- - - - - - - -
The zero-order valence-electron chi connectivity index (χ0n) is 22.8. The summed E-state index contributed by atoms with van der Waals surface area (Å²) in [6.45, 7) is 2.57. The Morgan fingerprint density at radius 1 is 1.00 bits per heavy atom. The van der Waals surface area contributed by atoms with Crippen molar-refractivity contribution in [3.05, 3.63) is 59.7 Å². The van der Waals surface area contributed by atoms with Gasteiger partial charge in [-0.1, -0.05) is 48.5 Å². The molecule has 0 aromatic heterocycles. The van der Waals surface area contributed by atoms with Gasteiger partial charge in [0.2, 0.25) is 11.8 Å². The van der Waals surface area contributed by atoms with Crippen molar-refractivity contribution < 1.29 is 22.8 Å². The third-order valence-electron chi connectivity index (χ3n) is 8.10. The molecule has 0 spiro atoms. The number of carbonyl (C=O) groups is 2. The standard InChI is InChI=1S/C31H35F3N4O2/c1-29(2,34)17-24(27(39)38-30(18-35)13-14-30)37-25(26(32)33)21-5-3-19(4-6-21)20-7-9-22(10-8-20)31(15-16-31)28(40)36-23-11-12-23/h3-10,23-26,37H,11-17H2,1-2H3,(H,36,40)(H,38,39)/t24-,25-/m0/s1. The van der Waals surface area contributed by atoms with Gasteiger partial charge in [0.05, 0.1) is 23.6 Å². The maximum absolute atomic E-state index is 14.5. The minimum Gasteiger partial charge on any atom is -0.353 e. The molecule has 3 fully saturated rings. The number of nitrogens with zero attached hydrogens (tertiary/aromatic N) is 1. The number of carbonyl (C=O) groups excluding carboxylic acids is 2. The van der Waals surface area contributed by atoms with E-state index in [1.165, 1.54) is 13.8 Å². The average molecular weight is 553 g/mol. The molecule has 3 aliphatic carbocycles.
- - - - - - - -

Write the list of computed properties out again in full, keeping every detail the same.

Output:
The zero-order valence-electron chi connectivity index (χ0n) is 22.8. The summed E-state index contributed by atoms with van der Waals surface area (Å²) in [6.45, 7) is 2.57. The Morgan fingerprint density at radius 1 is 1.00 bits per heavy atom. The van der Waals surface area contributed by atoms with Crippen molar-refractivity contribution in [3.05, 3.63) is 59.7 Å². The van der Waals surface area contributed by atoms with Gasteiger partial charge in [-0.1, -0.05) is 48.5 Å². The molecule has 0 aromatic heterocycles. The van der Waals surface area contributed by atoms with Gasteiger partial charge in [0.2, 0.25) is 11.8 Å². The van der Waals surface area contributed by atoms with Crippen molar-refractivity contribution < 1.29 is 22.8 Å². The third-order valence-electron chi connectivity index (χ3n) is 8.10. The molecule has 0 spiro atoms. The number of carbonyl (C=O) groups is 2. The standard InChI is InChI=1S/C31H35F3N4O2/c1-29(2,34)17-24(27(39)38-30(18-35)13-14-30)37-25(26(32)33)21-5-3-19(4-6-21)20-7-9-22(10-8-20)31(15-16-31)28(40)36-23-11-12-23/h3-10,23-26,37H,11-17H2,1-2H3,(H,36,40)(H,38,39)/t24-,25-/m0/s1. The van der Waals surface area contributed by atoms with Gasteiger partial charge in [0.05, 0.1) is 23.6 Å². The maximum absolute atomic E-state index is 14.5. The minimum Gasteiger partial charge on any atom is -0.353 e. The molecule has 3 fully saturated rings. The number of nitrogens with zero attached hydrogens (tertiary/aromatic N) is 1. The number of carbonyl (C=O) groups excluding carboxylic acids is 2. The van der Waals surface area contributed by atoms with E-state index in [1.165, 1.54) is 13.8 Å². The average molecular weight is 553 g/mol. The molecule has 3 aliphatic carbocycles.